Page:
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Wireless system for landslide detection developed

KOCHI: Scientists from the Amrita Vishwa Vidyapeetham have developed India’s first wireless sensor network system for landslide detection under a Rs 3.5 million Euro research project funded by

Published: 13th June 2009 12:20 AM  |   Last Updated: 15th May 2012 10:59 PM   |  A+A-

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Amrita Vidyapeetham Vice-Chancellor Venkat Rangan addressing a press conference in Kochi on Friday to announce the wireless sensor system developed to

KOCHI: Scientists from the Amrita Vishwa Vidyapeetham have developed India’s first wireless sensor network system for landslide detection under a Rs 3.5 million Euro research project funded by the European Commission.

The system was developed as part of the research project ‘WINSOC’(Wireless Sensor Network with Self Organisation Capabilities for Critical and Emergency Application) which consists of a consortium of 11 partners from eight countries.

The Indian agencies are Amrita University and Antrix Corporation (the commercial arm of ISRO).

Speaking at a press conference, principal investigators of the project Amrita Vishwa Vidyapeetham vice-chancellor Venkat Rangan and Maneesha V Ramesh, faculty member in computer science and engineering said that the initial deployment of this system was done at the Anthoniar colony in Munnar which is an area prone to rainfallinduced landslides. The sensors will help give a 24-hour early warning, he said.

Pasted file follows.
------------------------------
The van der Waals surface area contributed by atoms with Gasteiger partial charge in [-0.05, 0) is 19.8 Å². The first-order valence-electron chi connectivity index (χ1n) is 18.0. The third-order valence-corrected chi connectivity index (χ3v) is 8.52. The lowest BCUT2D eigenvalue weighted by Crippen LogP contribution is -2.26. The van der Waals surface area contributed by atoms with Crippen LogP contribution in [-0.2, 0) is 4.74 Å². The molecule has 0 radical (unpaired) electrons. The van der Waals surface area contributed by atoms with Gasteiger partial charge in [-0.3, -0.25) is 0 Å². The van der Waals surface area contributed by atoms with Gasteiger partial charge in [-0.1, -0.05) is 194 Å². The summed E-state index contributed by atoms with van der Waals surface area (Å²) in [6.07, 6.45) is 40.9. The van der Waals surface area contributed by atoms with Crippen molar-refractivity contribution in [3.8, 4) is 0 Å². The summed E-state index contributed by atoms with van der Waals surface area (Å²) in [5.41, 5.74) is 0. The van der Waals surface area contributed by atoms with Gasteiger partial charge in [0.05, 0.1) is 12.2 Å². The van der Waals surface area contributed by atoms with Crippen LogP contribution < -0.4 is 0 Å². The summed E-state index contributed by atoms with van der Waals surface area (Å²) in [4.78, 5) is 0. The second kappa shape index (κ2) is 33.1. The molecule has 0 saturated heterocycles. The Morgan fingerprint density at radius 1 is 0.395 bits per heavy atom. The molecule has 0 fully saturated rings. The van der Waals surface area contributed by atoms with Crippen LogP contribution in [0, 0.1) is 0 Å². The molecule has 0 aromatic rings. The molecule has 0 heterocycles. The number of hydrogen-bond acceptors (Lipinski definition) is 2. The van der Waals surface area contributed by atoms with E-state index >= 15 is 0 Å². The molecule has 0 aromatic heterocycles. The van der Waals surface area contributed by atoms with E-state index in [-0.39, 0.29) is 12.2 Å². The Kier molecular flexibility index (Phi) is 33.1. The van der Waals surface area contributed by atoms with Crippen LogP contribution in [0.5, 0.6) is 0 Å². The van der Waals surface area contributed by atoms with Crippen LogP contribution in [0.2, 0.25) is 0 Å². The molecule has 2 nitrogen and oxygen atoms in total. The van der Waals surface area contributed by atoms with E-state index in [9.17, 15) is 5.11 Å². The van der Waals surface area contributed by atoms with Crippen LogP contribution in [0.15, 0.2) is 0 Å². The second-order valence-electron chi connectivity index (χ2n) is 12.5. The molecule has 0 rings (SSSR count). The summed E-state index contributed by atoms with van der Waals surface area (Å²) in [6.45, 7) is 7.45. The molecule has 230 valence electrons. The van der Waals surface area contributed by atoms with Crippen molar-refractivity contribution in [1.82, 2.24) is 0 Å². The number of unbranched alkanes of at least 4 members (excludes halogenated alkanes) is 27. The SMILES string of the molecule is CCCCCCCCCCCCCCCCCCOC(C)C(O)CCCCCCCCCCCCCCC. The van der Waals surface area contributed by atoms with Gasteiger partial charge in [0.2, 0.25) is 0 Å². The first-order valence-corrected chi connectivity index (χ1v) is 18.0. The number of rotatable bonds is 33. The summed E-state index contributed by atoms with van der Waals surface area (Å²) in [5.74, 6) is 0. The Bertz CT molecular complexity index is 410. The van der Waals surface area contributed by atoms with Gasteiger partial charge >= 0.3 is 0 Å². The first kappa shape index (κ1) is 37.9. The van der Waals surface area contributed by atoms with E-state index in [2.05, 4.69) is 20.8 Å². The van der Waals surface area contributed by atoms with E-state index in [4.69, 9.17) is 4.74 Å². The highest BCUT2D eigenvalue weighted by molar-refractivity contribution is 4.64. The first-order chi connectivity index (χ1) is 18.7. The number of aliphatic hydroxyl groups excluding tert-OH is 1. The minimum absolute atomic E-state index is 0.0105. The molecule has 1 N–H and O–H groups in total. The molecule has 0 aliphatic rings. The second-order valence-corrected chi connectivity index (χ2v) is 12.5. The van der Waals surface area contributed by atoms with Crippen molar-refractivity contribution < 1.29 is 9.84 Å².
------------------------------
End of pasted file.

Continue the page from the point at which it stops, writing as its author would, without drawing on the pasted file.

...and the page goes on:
The test deployment was done in May 2008 and the 23m deep sensors have been placed in 10 sections in 15-acre land area in Munnar colony.

“The DRDO has shown interest in our technology which could help them in the border areas,” Rangan said. The second phase of the project is being funded by the Department of Science and Technology (DST) and the Department of Information Technology (DIT).

The sensors have been fixed using a drilling machine with solar panels to charge the batteries. The sensors will pass on the data to the field management centre from where it will be transmitted to the main station.

“The project has a lot of societal importance as it has a direct bearing on the lives of several people living in disaster- prone areas like landslides, forest fires, gas leaks etc,” Rangan said.

Once fully operational, the system can be deployed in all parts of the country as the sensors could be changed according to the region’s requirements.

Presently, the system consists of 50 geological sensors and 20 wireless nodes.

The international group from the European Union were also present at the press conference and they expressed their delight at the success deployment of the system at Munnar. The delegation included overall coordinator Paolo Capodieci, chief scientists Segio Barbarossa among others.



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